So far, multithreading may sound like a free lunch, but as we all know there is no such thing. Let's look at a couple of the downsides of multithreading.
One downside is that thread switching consumes resources. Each time the CPU switches from one thread to another, the state of the current thread must be saved, so it can be resumed later, and the state of the new thread must be retrieved and loaded into the CPU registers. Just adding one extra thread to improve responsiveness is not going to cause any noticeable problems, but if you use, say, 20 threads in a complex statistical analysis program, the extra overhead of task switching may nullify the theoretical advantages of multithreading.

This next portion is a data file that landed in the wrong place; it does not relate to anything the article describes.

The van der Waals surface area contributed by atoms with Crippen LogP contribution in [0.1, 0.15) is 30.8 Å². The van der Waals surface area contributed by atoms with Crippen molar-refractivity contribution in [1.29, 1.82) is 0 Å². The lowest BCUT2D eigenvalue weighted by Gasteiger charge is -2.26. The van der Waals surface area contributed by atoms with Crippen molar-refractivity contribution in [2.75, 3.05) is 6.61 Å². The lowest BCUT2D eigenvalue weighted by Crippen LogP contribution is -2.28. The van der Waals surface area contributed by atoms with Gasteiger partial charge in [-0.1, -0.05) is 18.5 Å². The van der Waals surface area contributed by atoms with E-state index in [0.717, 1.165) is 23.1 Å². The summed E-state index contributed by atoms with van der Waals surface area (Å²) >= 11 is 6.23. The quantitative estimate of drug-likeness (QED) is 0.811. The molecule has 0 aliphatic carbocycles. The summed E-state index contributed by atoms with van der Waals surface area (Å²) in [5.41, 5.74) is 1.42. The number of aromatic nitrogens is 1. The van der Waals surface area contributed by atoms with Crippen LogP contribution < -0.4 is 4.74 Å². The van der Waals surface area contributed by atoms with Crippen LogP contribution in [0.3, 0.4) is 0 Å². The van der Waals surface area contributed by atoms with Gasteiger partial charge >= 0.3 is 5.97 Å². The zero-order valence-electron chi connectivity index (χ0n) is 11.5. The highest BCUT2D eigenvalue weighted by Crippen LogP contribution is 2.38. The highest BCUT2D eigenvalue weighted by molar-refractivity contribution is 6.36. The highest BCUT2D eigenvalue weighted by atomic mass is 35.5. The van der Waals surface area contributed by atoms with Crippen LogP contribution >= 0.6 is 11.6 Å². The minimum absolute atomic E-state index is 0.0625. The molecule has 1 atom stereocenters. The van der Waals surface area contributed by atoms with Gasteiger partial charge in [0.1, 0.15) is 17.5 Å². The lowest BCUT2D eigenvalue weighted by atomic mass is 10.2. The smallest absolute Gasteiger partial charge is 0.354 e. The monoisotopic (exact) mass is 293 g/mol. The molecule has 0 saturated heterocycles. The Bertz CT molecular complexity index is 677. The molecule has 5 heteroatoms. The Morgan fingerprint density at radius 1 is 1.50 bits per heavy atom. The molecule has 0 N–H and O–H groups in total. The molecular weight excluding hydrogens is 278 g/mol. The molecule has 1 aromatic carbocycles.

The second downside is that programming multiple threads can be complex. One problem that faces programmers is called a deadlock, when two threads are each waiting for the other to complete, resulting in neither thread ever completing. A related problem, called a race, results when the program's operation depends on which of two or more threads completes first. While .Net provides classes and tools to deal with these and other problems of thread management and synchronization, it remains a complex business.
The bottom line, for me at least, is to use multithreading only when there is a clear advantage to doing so, and then to use as few threads as possible. The good news is that these ugly problems are not a factor when you use multithreading to improve program responsiveness.